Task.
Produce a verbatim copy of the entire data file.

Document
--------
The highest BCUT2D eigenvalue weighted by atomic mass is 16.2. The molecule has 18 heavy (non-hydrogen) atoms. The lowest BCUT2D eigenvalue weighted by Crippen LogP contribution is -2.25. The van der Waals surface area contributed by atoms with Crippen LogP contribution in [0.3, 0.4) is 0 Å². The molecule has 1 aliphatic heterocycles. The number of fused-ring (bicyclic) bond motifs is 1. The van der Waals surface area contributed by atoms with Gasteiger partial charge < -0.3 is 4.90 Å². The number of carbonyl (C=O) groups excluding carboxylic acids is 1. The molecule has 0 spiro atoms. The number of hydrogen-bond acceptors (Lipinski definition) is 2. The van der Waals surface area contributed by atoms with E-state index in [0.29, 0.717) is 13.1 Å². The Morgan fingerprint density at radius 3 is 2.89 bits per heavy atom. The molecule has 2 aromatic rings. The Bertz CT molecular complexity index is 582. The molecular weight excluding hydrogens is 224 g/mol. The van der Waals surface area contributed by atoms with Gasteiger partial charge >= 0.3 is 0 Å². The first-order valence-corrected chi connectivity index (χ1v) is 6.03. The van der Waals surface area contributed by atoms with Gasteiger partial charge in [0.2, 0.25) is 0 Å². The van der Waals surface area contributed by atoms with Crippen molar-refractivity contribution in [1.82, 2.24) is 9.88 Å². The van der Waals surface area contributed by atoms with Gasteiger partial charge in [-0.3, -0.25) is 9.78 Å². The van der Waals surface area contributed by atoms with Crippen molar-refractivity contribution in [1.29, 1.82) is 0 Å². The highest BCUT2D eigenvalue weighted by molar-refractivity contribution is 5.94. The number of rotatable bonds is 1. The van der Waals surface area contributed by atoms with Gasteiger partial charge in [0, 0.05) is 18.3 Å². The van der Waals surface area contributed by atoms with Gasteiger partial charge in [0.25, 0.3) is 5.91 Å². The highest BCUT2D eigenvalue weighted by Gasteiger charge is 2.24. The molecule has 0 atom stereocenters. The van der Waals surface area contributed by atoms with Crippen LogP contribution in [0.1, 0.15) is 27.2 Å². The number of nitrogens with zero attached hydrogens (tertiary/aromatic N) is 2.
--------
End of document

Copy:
The highest BCUT2D eigenvalue weighted by atomic mass is 16.2. The molecule has 18 heavy (non-hydrogen) atoms. The lowest BCUT2D eigenvalue weighted by Crippen LogP contribution is -2.25. The van der Waals surface area contributed by atoms with Crippen LogP contribution in [0.3, 0.4) is 0 Å². The molecule has 1 aliphatic heterocycles. The number of fused-ring (bicyclic) bond motifs is 1. The van der Waals surface area contributed by atoms with Gasteiger partial charge < -0.3 is 4.90 Å². The number of carbonyl (C=O) groups excluding carboxylic acids is 1. The molecule has 0 spiro atoms. The number of hydrogen-bond acceptors (Lipinski definition) is 2. The van der Waals surface area contributed by atoms with E-state index in [0.29, 0.717) is 13.1 Å². The Morgan fingerprint density at radius 3 is 2.89 bits per heavy atom. The molecule has 2 aromatic rings. The Bertz CT molecular complexity index is 582. The molecular weight excluding hydrogens is 224 g/mol. The van der Waals surface area contributed by atoms with Gasteiger partial charge >= 0.3 is 0 Å². The first-order valence-corrected chi connectivity index (χ1v) is 6.03. The van der Waals surface area contributed by atoms with Gasteiger partial charge in [0.2, 0.25) is 0 Å². The van der Waals surface area contributed by atoms with Crippen molar-refractivity contribution in [1.82, 2.24) is 9.88 Å². The van der Waals surface area contributed by atoms with Gasteiger partial charge in [-0.3, -0.25) is 9.78 Å². The van der Waals surface area contributed by atoms with Crippen molar-refractivity contribution in [1.29, 1.82) is 0 Å². The highest BCUT2D eigenvalue weighted by molar-refractivity contribution is 5.94. The number of rotatable bonds is 1. The van der Waals surface area contributed by atoms with Gasteiger partial charge in [0, 0.05) is 18.3 Å². The van der Waals surface area contributed by atoms with Gasteiger partial charge in [0.25, 0.3) is 5.91 Å². The highest BCUT2D eigenvalue weighted by Gasteiger charge is 2.24. The molecule has 0 atom stereocenters. The van der Waals surface area contributed by atoms with Crippen LogP contribution in [0.1, 0.15) is 27.2 Å². The number of nitrogens with zero attached hydrogens (tertiary/aromatic N) is 2.